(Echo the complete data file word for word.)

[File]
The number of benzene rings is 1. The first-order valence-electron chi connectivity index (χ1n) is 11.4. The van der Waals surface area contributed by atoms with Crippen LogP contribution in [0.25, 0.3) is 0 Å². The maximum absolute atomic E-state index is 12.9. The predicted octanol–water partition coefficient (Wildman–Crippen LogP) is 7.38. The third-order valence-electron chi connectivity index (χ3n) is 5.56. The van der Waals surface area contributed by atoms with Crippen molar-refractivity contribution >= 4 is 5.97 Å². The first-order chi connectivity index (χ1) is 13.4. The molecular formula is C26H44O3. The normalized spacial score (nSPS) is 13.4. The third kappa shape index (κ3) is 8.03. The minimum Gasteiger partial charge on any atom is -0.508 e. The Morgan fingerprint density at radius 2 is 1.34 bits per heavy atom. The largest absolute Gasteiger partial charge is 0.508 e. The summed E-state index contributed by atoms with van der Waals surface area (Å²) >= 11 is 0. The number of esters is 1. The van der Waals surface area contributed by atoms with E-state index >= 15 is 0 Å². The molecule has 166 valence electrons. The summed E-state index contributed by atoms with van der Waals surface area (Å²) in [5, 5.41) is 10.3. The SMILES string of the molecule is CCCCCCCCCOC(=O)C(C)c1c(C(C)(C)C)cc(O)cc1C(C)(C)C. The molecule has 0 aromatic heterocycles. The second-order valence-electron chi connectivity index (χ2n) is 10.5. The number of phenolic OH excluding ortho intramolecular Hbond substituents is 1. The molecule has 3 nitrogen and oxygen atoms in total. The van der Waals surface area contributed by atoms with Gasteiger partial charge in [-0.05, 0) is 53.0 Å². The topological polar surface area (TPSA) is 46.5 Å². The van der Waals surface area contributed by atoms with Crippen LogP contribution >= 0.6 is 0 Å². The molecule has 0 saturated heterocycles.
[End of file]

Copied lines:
The number of benzene rings is 1. The first-order valence-electron chi connectivity index (χ1n) is 11.4. The van der Waals surface area contributed by atoms with Crippen LogP contribution in [0.25, 0.3) is 0 Å². The maximum absolute atomic E-state index is 12.9. The predicted octanol–water partition coefficient (Wildman–Crippen LogP) is 7.38. The third-order valence-electron chi connectivity index (χ3n) is 5.56. The van der Waals surface area contributed by atoms with Crippen molar-refractivity contribution >= 4 is 5.97 Å². The first-order chi connectivity index (χ1) is 13.4. The molecular formula is C26H44O3. The normalized spacial score (nSPS) is 13.4. The third kappa shape index (κ3) is 8.03. The minimum Gasteiger partial charge on any atom is -0.508 e. The Morgan fingerprint density at radius 2 is 1.34 bits per heavy atom. The largest absolute Gasteiger partial charge is 0.508 e. The summed E-state index contributed by atoms with van der Waals surface area (Å²) >= 11 is 0. The number of esters is 1. The van der Waals surface area contributed by atoms with E-state index >= 15 is 0 Å². The molecule has 166 valence electrons. The summed E-state index contributed by atoms with van der Waals surface area (Å²) in [5, 5.41) is 10.3. The SMILES string of the molecule is CCCCCCCCCOC(=O)C(C)c1c(C(C)(C)C)cc(O)cc1C(C)(C)C. The molecule has 0 aromatic heterocycles. The second-order valence-electron chi connectivity index (χ2n) is 10.5. The number of phenolic OH excluding ortho intramolecular Hbond substituents is 1. The molecule has 3 nitrogen and oxygen atoms in total. The van der Waals surface area contributed by atoms with Gasteiger partial charge in [-0.05, 0) is 53.0 Å². The topological polar surface area (TPSA) is 46.5 Å². The van der Waals surface area contributed by atoms with Crippen LogP contribution >= 0.6 is 0 Å². The molecule has 0 saturated heterocycles.